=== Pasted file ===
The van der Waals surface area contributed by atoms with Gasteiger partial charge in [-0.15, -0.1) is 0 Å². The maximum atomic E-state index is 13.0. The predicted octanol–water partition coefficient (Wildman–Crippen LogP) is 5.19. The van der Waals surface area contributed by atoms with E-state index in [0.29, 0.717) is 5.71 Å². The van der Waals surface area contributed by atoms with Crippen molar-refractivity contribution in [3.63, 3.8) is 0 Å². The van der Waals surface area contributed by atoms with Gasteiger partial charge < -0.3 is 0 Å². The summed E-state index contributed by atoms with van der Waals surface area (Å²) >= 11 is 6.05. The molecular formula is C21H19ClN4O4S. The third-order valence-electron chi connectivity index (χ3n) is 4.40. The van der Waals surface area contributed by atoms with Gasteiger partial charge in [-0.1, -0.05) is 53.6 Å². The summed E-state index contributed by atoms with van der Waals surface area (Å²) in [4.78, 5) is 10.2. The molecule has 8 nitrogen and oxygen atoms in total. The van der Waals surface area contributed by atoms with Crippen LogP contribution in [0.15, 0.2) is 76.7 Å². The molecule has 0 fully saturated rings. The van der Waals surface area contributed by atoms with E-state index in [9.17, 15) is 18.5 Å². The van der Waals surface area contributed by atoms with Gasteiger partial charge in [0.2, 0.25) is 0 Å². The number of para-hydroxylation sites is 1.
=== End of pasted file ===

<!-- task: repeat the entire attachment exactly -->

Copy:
The van der Waals surface area contributed by atoms with Gasteiger partial charge in [-0.15, -0.1) is 0 Å². The maximum atomic E-state index is 13.0. The predicted octanol–water partition coefficient (Wildman–Crippen LogP) is 5.19. The van der Waals surface area contributed by atoms with E-state index in [0.29, 0.717) is 5.71 Å². The van der Waals surface area contributed by atoms with Crippen molar-refractivity contribution in [3.63, 3.8) is 0 Å². The van der Waals surface area contributed by atoms with Gasteiger partial charge < -0.3 is 0 Å². The summed E-state index contributed by atoms with van der Waals surface area (Å²) >= 11 is 6.05. The molecular formula is C21H19ClN4O4S. The third-order valence-electron chi connectivity index (χ3n) is 4.40. The van der Waals surface area contributed by atoms with Gasteiger partial charge in [-0.1, -0.05) is 53.6 Å². The summed E-state index contributed by atoms with van der Waals surface area (Å²) in [4.78, 5) is 10.2. The molecule has 8 nitrogen and oxygen atoms in total. The van der Waals surface area contributed by atoms with Crippen LogP contribution in [0.15, 0.2) is 76.7 Å². The molecule has 0 fully saturated rings. The van der Waals surface area contributed by atoms with E-state index in [9.17, 15) is 18.5 Å². The van der Waals surface area contributed by atoms with Gasteiger partial charge in [0.2, 0.25) is 0 Å². The number of para-hydroxylation sites is 1.